When designing a new desuperheater installation, another concern for proper system performance is the pipeline size. As the line size gets larger, more attention must be paid to the penetration velocity of the spray and the coverage in the flow stream.

Some single-point, injection type desuperheaters have insufficient nozzle energy to disperse throughout the entire cross sectional flow area of the pipeline. As a result, the spray pattern collapses and thermal stratification occurs, that is, a sub-cooled center core that is shrouded with superheated steam.

This condition is normally eliminated after the flow stream has undergone several piping directional changes, but this is not always possible within the limits of the control system or process. Proper placement of high-energy, multi-nozzle units in the larger pipelines normally prevents the formation of thermal stratification.

The maximum and minimum velocity of the steam has a direct relationship on the successful mixing of the water. The velocity directly affects the residence time available for the water to mix with the steam. When the maximum velocity is too high, there potentially is not enough time for the water to mix before it encounters a piping obstruction such as an elbow or tee. Ideal maximum velocity usually ranges from 150-250 feet per second (46–76 meters per second).

When the minimum velocity is too low, turbulence is reduced and then the water droplets tend to fall out of suspension in the steam. As a rule, the minimum steam velocity in which water can remain suspended is approximately 30 feet per second (9 meters per second).

For applications with lower velocities, proper mixing may be achieved with desuperheaters that offer a venturi or atomizing steam.

One of the most over-used and misunderstood concepts in the area of desuperheating is turndown. When applied to a final control element, such as a valve, turndown is a simple ratio of the maximum to the minimum controllable flow rate.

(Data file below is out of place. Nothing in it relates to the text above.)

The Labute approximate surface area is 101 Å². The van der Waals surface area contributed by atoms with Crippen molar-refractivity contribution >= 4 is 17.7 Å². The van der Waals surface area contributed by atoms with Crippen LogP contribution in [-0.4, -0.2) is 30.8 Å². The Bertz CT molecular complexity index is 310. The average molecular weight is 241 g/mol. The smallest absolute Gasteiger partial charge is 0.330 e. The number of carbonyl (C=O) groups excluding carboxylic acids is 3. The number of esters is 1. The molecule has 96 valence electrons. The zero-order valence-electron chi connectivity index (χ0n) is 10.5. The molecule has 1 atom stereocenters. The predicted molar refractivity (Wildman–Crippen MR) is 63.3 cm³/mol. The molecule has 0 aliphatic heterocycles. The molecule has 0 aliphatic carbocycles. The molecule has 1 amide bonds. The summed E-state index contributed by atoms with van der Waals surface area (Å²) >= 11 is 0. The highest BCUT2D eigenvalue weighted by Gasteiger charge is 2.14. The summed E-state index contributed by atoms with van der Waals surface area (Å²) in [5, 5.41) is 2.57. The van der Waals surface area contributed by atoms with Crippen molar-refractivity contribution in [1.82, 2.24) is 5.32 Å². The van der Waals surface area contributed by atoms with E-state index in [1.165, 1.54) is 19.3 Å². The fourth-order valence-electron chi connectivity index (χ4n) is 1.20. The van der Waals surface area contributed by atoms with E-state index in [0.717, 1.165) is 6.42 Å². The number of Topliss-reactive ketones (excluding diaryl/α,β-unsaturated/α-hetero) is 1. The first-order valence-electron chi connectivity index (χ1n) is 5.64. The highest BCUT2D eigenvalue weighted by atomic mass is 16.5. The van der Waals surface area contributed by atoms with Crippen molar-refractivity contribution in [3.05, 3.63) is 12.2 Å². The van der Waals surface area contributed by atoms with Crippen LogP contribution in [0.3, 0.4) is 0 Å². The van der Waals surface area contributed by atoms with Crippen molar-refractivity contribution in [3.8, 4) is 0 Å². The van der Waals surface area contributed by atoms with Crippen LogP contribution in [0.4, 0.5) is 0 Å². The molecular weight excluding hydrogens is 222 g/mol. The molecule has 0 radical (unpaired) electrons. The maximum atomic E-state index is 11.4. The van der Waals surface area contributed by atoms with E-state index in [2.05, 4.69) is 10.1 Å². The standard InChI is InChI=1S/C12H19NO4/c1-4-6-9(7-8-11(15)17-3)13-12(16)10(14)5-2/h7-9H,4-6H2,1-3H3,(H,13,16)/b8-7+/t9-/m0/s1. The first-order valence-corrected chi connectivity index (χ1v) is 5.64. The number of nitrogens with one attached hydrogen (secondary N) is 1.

Turndown is sometimes used interchangeably with rangeability. However, the exact meaning differs considerably when it comes to actual performance comparisons.

A desuperheater is not a final control element, and as such, its performance is directly linked to its system environment. The actual system turndown is more a function of the system parameters rather than based on the equipment’s empirical flow variations.

Once this is understood, it is obvious that a good desuperheater cannot overcome the failings of a poor system. They must be evaluated on their own merits and weighted accordingly.

Due to improved nozzle design technology, pipe liners are rarely required. Depending on the particulate quality of the water source, in-line strainers may be required.

Desuperheater Design and Size

Some special calculations and recommendations provide the necessary information to select the proper desuperheater design and size.

This selection should be based on a variety of application considerations such as:

  •  Minimum steam velocity
  •  Straight pipe length and temperature sensor distance after the desuperheater
  •  Steam pipe line size and
  •  Pressure differential between water and steam

Read Next: Desuperheater Design

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Concept of Desuperheater